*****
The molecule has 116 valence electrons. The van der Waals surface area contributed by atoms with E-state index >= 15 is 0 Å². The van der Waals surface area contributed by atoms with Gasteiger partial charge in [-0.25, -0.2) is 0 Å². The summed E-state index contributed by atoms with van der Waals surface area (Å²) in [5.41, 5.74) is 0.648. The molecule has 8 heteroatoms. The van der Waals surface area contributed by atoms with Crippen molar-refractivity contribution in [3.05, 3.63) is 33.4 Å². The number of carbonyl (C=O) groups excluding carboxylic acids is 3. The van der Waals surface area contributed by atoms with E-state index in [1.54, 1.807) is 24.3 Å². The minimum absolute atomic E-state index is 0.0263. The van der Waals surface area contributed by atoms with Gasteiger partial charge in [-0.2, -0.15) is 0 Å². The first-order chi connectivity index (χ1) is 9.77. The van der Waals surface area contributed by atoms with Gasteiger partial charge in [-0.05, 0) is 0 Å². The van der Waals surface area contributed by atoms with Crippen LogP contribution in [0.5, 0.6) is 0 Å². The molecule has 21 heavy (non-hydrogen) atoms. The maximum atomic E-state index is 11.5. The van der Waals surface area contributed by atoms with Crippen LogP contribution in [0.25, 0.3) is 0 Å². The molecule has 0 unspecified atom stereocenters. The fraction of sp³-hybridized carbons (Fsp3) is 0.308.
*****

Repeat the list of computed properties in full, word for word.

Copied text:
The molecule has 116 valence electrons. The van der Waals surface area contributed by atoms with E-state index >= 15 is 0 Å². The van der Waals surface area contributed by atoms with Gasteiger partial charge in [-0.25, -0.2) is 0 Å². The summed E-state index contributed by atoms with van der Waals surface area (Å²) in [5.41, 5.74) is 0.648. The molecule has 8 heteroatoms. The van der Waals surface area contributed by atoms with Crippen molar-refractivity contribution in [3.05, 3.63) is 33.4 Å². The number of carbonyl (C=O) groups excluding carboxylic acids is 3. The van der Waals surface area contributed by atoms with E-state index in [1.54, 1.807) is 24.3 Å². The minimum absolute atomic E-state index is 0.0263. The van der Waals surface area contributed by atoms with Gasteiger partial charge in [-0.2, -0.15) is 0 Å². The first-order chi connectivity index (χ1) is 9.77. The van der Waals surface area contributed by atoms with Gasteiger partial charge in [-0.05, 0) is 0 Å². The van der Waals surface area contributed by atoms with Crippen LogP contribution in [0.5, 0.6) is 0 Å². The molecule has 21 heavy (non-hydrogen) atoms. The maximum atomic E-state index is 11.5. The van der Waals surface area contributed by atoms with Crippen LogP contribution in [0.25, 0.3) is 0 Å². The molecule has 0 unspecified atom stereocenters. The fraction of sp³-hybridized carbons (Fsp3) is 0.308.